There was no particular reason why Stephen Leacock should write a new life of Dickens. Except that he corrects Forster on the name of the hotel where Dickens stayed in Montreal (he remarks slyly that “All research workers in the history of our literature will find in the correction of a standing error a distinct contribution to our knowledge of the life and character of Dickens and an ample justification of the present volume”) he has no new material; he has nothing particularly original to say; in method, he follows the old-fashioned chronological outline. But nothing can prevent people from telling over again the lives of the writers they love. Mr. Leacock has loved Dickens all his life; he simply had to get a book out of his system sooner or later.

Moreover, his enthusiasm has served him well. I have read his book with great enjoyment; he tells the tale with the gusto that the subject deserves, and which I think he would have relished; on the whole, I do not believe there is a better short life of Dickens available. As all who have followed his work know, Mr. Leacock is not strong as a critic. He is a very careless writer, and he is inclined to take the position that a given assertion is true because he makes it. In the present work, however, he has been very successful in differentiating the elements of varying value in Dickens’s work, and he has given us too an absorbing chapter “solving” the mystery of Edwin Drood. I only wish he had not written his last page! Dickens’s place in our literature is secure. One cannot serve him by making such patently ridiculous assertions as that Shakespeare was “a man—or a collection of men—of far less genius,” or that “Milton seems to the colleges profound [in contradistinction to Dickens] because he wrote of hell, a great place, and is dead.”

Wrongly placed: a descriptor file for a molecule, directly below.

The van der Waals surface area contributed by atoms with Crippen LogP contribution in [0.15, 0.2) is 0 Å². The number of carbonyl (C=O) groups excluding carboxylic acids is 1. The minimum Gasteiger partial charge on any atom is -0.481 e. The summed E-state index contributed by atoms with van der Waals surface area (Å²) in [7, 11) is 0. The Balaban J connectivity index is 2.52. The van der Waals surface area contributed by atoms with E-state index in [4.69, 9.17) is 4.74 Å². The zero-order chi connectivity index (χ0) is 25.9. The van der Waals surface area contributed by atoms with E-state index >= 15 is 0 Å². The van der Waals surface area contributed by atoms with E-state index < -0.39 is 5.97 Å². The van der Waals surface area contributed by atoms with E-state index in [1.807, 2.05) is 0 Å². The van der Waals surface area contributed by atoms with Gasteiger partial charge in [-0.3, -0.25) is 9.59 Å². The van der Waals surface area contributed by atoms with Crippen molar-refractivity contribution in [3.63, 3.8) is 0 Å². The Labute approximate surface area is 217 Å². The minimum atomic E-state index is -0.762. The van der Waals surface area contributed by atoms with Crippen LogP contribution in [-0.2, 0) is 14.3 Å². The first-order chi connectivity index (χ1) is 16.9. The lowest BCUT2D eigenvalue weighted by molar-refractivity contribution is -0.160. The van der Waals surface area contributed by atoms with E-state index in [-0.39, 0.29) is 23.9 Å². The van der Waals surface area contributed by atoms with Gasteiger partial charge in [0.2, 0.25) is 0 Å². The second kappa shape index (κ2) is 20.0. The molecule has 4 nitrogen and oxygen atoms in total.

There remains the Robert Graves version of “David Cop-perfield,” which is one book too many. It is presented in an educational edition, with undistinguished, misleading, none too accurate annotation; one opens it under the impression that Mr. Graves has prepared one of those condensed versions for high school use that are popular among those educators who believe that no child must ever be asked to use his brains, for fear he may suffer a cerebral haemorrhage. Tennyson’s only complaint concerning “Clarissa Harlowe” was that it was not long enough. What sane man wants “Copperfield” shortened? If it could be expanded to three or four times its length that would be something else again.

But let us not deceive ourselves. Mr. Graves has not simply condensed. He has rewritten! And his aim has been to make “David Copperfield” a novel suited to the needs of the modern reader. Ye gods! is there no lightning left in the heavens that a man can commit such a crime as this and be permitted to go on living? “Yet I can truly say I have made it into a play,” wrote Thomas Shadwell of his “adaptation” of “Timon of Athens.” And in cold fact, there has been no such desecration as this of an accepted classic since the Restoration playwrights butchered Shakespeare for the amusement of the pimps and whores of the court of Charles the Second.